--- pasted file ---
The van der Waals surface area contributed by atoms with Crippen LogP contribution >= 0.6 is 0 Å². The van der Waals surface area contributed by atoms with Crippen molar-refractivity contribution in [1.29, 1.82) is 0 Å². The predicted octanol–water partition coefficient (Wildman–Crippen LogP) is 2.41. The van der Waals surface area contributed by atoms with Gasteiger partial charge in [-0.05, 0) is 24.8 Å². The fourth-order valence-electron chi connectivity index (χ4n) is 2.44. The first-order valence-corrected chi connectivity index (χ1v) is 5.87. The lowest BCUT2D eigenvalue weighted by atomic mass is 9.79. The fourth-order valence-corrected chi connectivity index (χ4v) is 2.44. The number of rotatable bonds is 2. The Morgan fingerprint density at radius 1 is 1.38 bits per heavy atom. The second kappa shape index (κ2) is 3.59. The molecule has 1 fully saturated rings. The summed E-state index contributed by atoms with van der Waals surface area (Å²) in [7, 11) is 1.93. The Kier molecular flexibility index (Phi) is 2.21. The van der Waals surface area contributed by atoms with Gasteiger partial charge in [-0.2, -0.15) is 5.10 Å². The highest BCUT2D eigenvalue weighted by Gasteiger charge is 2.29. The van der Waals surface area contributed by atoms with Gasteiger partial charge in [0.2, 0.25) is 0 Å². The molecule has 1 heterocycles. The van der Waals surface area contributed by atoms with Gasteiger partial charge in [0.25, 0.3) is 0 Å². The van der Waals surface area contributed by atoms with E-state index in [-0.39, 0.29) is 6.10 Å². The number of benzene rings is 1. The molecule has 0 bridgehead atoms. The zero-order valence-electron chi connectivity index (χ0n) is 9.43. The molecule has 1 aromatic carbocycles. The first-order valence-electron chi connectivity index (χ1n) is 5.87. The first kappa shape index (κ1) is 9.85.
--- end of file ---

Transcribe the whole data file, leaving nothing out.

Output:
The van der Waals surface area contributed by atoms with Crippen LogP contribution >= 0.6 is 0 Å². The van der Waals surface area contributed by atoms with Crippen molar-refractivity contribution in [1.29, 1.82) is 0 Å². The predicted octanol–water partition coefficient (Wildman–Crippen LogP) is 2.41. The van der Waals surface area contributed by atoms with Gasteiger partial charge in [-0.05, 0) is 24.8 Å². The fourth-order valence-electron chi connectivity index (χ4n) is 2.44. The first-order valence-corrected chi connectivity index (χ1v) is 5.87. The lowest BCUT2D eigenvalue weighted by atomic mass is 9.79. The fourth-order valence-corrected chi connectivity index (χ4v) is 2.44. The number of rotatable bonds is 2. The Morgan fingerprint density at radius 1 is 1.38 bits per heavy atom. The second kappa shape index (κ2) is 3.59. The molecule has 1 fully saturated rings. The summed E-state index contributed by atoms with van der Waals surface area (Å²) in [7, 11) is 1.93. The Kier molecular flexibility index (Phi) is 2.21. The van der Waals surface area contributed by atoms with Gasteiger partial charge in [-0.2, -0.15) is 5.10 Å². The highest BCUT2D eigenvalue weighted by Gasteiger charge is 2.29. The van der Waals surface area contributed by atoms with Gasteiger partial charge in [0.2, 0.25) is 0 Å². The molecule has 1 heterocycles. The van der Waals surface area contributed by atoms with Gasteiger partial charge in [0.25, 0.3) is 0 Å². The van der Waals surface area contributed by atoms with E-state index in [-0.39, 0.29) is 6.10 Å². The number of benzene rings is 1. The molecule has 0 bridgehead atoms. The zero-order valence-electron chi connectivity index (χ0n) is 9.43. The molecule has 1 aromatic carbocycles. The first-order valence-electron chi connectivity index (χ1n) is 5.87. The first kappa shape index (κ1) is 9.85.